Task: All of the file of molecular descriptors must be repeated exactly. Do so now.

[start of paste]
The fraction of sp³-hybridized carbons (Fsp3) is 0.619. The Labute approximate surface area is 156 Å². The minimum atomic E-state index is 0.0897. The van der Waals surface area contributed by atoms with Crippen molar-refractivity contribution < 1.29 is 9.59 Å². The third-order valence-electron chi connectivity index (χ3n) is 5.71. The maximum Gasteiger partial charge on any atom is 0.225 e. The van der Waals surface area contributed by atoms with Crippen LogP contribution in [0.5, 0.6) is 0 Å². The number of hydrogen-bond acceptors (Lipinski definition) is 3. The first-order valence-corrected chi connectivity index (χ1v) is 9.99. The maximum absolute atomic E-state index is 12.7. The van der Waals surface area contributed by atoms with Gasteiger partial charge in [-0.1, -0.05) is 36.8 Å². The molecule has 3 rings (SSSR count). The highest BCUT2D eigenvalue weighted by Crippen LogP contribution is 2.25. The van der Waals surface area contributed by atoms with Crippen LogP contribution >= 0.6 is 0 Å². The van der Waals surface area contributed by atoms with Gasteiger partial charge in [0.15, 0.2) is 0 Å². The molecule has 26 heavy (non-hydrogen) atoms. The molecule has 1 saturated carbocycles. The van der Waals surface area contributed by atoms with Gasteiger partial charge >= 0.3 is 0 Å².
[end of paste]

The fraction of sp³-hybridized carbons (Fsp3) is 0.619. The Labute approximate surface area is 156 Å². The minimum atomic E-state index is 0.0897. The van der Waals surface area contributed by atoms with Crippen molar-refractivity contribution < 1.29 is 9.59 Å². The third-order valence-electron chi connectivity index (χ3n) is 5.71. The maximum Gasteiger partial charge on any atom is 0.225 e. The van der Waals surface area contributed by atoms with Crippen LogP contribution in [0.5, 0.6) is 0 Å². The number of hydrogen-bond acceptors (Lipinski definition) is 3. The first-order valence-corrected chi connectivity index (χ1v) is 9.99. The maximum absolute atomic E-state index is 12.7. The van der Waals surface area contributed by atoms with Gasteiger partial charge in [-0.1, -0.05) is 36.8 Å². The molecule has 3 rings (SSSR count). The highest BCUT2D eigenvalue weighted by Crippen LogP contribution is 2.25. The van der Waals surface area contributed by atoms with Crippen LogP contribution >= 0.6 is 0 Å². The van der Waals surface area contributed by atoms with Gasteiger partial charge in [0.15, 0.2) is 0 Å². The molecule has 26 heavy (non-hydrogen) atoms. The molecule has 1 saturated carbocycles. The van der Waals surface area contributed by atoms with Gasteiger partial charge >= 0.3 is 0 Å².